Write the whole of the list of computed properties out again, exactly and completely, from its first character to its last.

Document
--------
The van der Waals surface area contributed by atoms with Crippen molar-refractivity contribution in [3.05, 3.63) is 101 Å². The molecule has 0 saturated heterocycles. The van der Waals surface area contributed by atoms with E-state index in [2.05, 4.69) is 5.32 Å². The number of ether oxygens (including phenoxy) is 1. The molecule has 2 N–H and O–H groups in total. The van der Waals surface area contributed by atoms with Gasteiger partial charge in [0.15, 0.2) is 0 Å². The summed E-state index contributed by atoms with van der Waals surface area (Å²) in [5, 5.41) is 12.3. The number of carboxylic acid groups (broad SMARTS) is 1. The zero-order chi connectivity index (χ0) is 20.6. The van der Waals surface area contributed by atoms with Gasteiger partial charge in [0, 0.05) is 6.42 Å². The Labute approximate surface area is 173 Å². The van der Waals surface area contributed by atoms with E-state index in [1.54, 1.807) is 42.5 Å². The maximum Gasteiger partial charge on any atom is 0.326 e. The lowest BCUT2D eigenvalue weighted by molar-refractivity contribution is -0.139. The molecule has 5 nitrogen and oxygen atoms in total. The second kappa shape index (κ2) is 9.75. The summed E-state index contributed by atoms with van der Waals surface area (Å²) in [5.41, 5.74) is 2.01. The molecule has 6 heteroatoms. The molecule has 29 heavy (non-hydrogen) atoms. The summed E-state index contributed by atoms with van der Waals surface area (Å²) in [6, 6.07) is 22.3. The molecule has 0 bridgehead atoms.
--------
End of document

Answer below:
The van der Waals surface area contributed by atoms with Crippen molar-refractivity contribution in [3.05, 3.63) is 101 Å². The molecule has 0 saturated heterocycles. The van der Waals surface area contributed by atoms with E-state index in [2.05, 4.69) is 5.32 Å². The number of ether oxygens (including phenoxy) is 1. The molecule has 2 N–H and O–H groups in total. The van der Waals surface area contributed by atoms with Gasteiger partial charge in [0.15, 0.2) is 0 Å². The summed E-state index contributed by atoms with van der Waals surface area (Å²) in [5, 5.41) is 12.3. The number of carboxylic acid groups (broad SMARTS) is 1. The zero-order chi connectivity index (χ0) is 20.6. The van der Waals surface area contributed by atoms with Gasteiger partial charge in [0, 0.05) is 6.42 Å². The Labute approximate surface area is 173 Å². The van der Waals surface area contributed by atoms with E-state index in [1.54, 1.807) is 42.5 Å². The maximum Gasteiger partial charge on any atom is 0.326 e. The lowest BCUT2D eigenvalue weighted by molar-refractivity contribution is -0.139. The molecule has 5 nitrogen and oxygen atoms in total. The second kappa shape index (κ2) is 9.75. The summed E-state index contributed by atoms with van der Waals surface area (Å²) in [5.41, 5.74) is 2.01. The molecule has 6 heteroatoms. The molecule has 29 heavy (non-hydrogen) atoms. The summed E-state index contributed by atoms with van der Waals surface area (Å²) in [6, 6.07) is 22.3. The molecule has 0 bridgehead atoms.